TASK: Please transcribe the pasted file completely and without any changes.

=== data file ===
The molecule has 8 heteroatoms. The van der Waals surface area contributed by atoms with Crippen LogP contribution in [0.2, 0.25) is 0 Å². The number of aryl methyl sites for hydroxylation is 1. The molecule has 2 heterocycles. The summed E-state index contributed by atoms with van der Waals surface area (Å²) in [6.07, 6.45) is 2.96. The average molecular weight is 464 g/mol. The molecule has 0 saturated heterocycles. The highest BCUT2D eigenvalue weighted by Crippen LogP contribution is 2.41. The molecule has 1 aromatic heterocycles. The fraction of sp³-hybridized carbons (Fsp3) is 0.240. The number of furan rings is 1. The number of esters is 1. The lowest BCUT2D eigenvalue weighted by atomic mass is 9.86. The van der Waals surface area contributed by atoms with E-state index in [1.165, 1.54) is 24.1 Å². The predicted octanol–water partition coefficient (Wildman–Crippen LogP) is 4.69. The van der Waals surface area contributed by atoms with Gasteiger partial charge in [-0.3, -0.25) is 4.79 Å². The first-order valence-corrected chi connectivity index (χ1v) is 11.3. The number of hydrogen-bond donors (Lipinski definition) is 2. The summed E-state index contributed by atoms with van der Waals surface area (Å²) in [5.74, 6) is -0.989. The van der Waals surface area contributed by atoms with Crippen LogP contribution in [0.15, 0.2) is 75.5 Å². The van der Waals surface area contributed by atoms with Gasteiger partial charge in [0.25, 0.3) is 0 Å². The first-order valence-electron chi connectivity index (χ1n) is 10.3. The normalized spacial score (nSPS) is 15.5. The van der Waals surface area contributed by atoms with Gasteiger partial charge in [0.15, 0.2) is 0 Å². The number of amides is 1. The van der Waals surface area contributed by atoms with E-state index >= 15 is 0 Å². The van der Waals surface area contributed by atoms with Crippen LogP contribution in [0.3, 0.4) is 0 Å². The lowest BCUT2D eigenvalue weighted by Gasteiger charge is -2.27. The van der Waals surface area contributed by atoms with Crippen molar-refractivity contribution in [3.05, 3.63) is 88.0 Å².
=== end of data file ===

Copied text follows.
The molecule has 8 heteroatoms. The van der Waals surface area contributed by atoms with Crippen LogP contribution in [0.2, 0.25) is 0 Å². The number of aryl methyl sites for hydroxylation is 1. The molecule has 2 heterocycles. The summed E-state index contributed by atoms with van der Waals surface area (Å²) in [6.07, 6.45) is 2.96. The average molecular weight is 464 g/mol. The molecule has 0 saturated heterocycles. The highest BCUT2D eigenvalue weighted by Crippen LogP contribution is 2.41. The molecule has 1 aromatic heterocycles. The fraction of sp³-hybridized carbons (Fsp3) is 0.240. The number of furan rings is 1. The number of esters is 1. The lowest BCUT2D eigenvalue weighted by atomic mass is 9.86. The van der Waals surface area contributed by atoms with E-state index in [1.165, 1.54) is 24.1 Å². The predicted octanol–water partition coefficient (Wildman–Crippen LogP) is 4.69. The van der Waals surface area contributed by atoms with Gasteiger partial charge in [-0.3, -0.25) is 4.79 Å². The first-order valence-corrected chi connectivity index (χ1v) is 11.3. The number of hydrogen-bond donors (Lipinski definition) is 2. The summed E-state index contributed by atoms with van der Waals surface area (Å²) in [5.74, 6) is -0.989. The van der Waals surface area contributed by atoms with Crippen LogP contribution in [0.15, 0.2) is 75.5 Å². The van der Waals surface area contributed by atoms with Gasteiger partial charge in [0.25, 0.3) is 0 Å². The first-order valence-electron chi connectivity index (χ1n) is 10.3. The normalized spacial score (nSPS) is 15.5. The van der Waals surface area contributed by atoms with Gasteiger partial charge in [0.15, 0.2) is 0 Å². The number of amides is 1. The van der Waals surface area contributed by atoms with E-state index >= 15 is 0 Å². The van der Waals surface area contributed by atoms with Crippen LogP contribution in [0.3, 0.4) is 0 Å². The lowest BCUT2D eigenvalue weighted by Gasteiger charge is -2.27. The van der Waals surface area contributed by atoms with Crippen molar-refractivity contribution in [3.05, 3.63) is 88.0 Å².